Breaking down CIS men’s basketball championship seeds

Ryerson Rams' Adika Peter-McNeilly, left, and Jean-Victor Mukama. (Frank Gunn/CP)

The seeds are set for the ArcelorMittal Dofasco CIS men’s basketball championship being held at the University of British Columbia from March 17-20 and broadcast on Sportsnet. It’s been a crazy year with lots of upsets and the most parity in recent memory. Who will be cutting down the nets on Sportsnet U? Before you fill out your bracket, buy your tickets and plan your viewing, here is a breakdown of my perspective on the 2016 field.

Ryerson Rams (OUA champions)
Regular season: 17-2 | Playoffs: 3-0
City: Toronto
Enrolment – 39,430

Why I like them: They probably are the most talented team in the tournament. After knocking on the door with the big boys the last three years and competing physically, they’ve finally taken the next step psychologically and won close games.

Player to watch: Aaron Best
The 6-foot-4 senior guard from Scarborough, Ont., has crazy hops. Not only does he guard multiple positions, he uses his superior athleticism to get to the rim offensively and help clean the glass defensively.

Biggest win: 73-68 over Carleton
Toughest loss: 67-81 to Windsor
Twitter account: @RyersonRams
Hashtag: #WeRRams


Carleton Ravens (OUA finalists)
Regular season: 16-3 | Playoffs 2-1
City: Ottawa
Enrolment – 26,771

Why I like them: They don’t beat themselves. They take care of the ball offensively and sacrifice their body defensively. In previous years when they’ve lost the Wilson Cup they’ve actually been more dominant at nationals. Even without Dave Smart on the sidelines, there’s still a strong intimidation factor when Carleton enters the gym.

Player to watch: Gavin Resch
Resch is the emotional leader of the Ravens. He’s filled a variety of roles for the team over his career and now is at the focal point of everything they do. There is a select few players who have won 5 CIS championships. After redshirting in his first year, Resch could become the only man to win 6 national titles if Carleton wins.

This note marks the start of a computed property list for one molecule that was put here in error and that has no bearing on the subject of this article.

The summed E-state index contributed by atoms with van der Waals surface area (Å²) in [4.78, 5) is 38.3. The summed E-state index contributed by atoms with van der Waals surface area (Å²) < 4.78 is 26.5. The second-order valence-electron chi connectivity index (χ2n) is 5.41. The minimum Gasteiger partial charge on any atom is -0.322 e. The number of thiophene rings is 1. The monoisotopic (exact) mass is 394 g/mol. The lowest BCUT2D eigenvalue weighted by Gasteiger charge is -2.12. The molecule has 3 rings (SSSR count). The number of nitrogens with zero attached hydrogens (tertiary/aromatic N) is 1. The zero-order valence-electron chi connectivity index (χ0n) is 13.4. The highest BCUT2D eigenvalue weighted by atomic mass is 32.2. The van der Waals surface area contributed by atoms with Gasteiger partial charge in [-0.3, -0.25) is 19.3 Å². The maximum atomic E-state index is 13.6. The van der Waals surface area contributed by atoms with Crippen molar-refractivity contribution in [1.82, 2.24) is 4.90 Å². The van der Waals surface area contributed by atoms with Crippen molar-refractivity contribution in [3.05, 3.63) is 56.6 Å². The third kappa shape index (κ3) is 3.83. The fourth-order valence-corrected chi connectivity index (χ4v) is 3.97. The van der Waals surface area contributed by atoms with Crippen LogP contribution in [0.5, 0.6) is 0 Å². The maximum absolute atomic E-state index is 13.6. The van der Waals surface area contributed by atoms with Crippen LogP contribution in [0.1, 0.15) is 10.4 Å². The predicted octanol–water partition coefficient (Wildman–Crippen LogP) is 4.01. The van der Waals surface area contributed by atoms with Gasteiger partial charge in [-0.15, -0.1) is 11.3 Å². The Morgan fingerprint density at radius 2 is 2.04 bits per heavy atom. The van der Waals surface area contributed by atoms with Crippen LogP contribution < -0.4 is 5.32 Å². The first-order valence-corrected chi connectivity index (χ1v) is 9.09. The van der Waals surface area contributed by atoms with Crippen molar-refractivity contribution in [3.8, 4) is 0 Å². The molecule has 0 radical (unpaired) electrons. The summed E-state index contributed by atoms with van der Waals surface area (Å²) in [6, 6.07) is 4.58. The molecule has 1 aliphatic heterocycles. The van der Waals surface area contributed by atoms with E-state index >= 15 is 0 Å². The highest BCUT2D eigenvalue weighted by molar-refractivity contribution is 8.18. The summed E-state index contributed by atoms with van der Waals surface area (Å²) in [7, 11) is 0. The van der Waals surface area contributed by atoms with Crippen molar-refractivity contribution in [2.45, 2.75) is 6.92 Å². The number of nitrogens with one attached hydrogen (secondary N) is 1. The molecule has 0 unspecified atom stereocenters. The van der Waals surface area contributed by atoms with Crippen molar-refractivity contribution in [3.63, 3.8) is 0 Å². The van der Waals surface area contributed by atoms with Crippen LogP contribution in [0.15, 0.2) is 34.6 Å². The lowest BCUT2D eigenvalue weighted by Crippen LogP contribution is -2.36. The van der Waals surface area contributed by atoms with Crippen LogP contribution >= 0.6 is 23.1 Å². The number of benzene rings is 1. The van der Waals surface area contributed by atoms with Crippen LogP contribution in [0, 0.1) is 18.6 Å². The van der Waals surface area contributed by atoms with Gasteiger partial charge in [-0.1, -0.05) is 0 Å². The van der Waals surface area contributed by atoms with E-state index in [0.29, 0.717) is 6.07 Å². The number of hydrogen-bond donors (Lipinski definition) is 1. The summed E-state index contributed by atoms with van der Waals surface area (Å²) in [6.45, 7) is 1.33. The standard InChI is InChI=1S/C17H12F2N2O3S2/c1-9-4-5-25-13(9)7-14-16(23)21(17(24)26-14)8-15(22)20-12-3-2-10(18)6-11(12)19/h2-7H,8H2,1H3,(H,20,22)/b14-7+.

Biggest win: 79-73 over Baylor
Toughest loss: 79-61 to Ryerson
Twitter account: @CURavens
Hashtag – #GoRavens


Ottawa Gee-Gees (At-Large berth)
Regular season: 17-2 | Playoffs: 2-1
City: Ottawa
Enrolment – 42,672

Why I like them: They are the CIS version of the Golden State Warriors. The ball has energy offensively. Players give up a good shot for a great shot. Plus the bench reacts and the general camaraderie the group has is special.

Player to watch: Mike L’Africain
The tournament is won with superior seniors and guard play. L’Africain checks both boxes. The Gee-Gees’ point guard is a big shot maker and taker. He played poorly in the Wilson Cup. Law of averages says he explodes in the Final 8.

Biggest win: 81-57 over Murray State
Toughest loss: 87-77 to Laval
Twitter account: @UOttawaGeeGees
Hashtag: #GeeGees


Calgary Dinos (CWUAA champions)
Regular season: 17-3 | Playoffs: 4-0
City: Calgary
Enrolment – 27,802

Why I like them: They are a team. The Dinos have players from four different countries and four different provinces. Yet it will be tough to find a more connected group in B.C. Their combination of styles and experiences make them an eclectic group but one that is fun to be around and cheer for.

Player to watch: Thomas Cooper
The Can West MVP can flat out score the basketball. He’s got a bit of James Harden to his game as he scores in a variety of ways and gets hot in a hurry. The Chattanooga, Tenn., native took a year off from playing basketball before landing in Calgary and has been patiently waiting for the big stage.

Biggest win: 91-84 over Thompson Rivers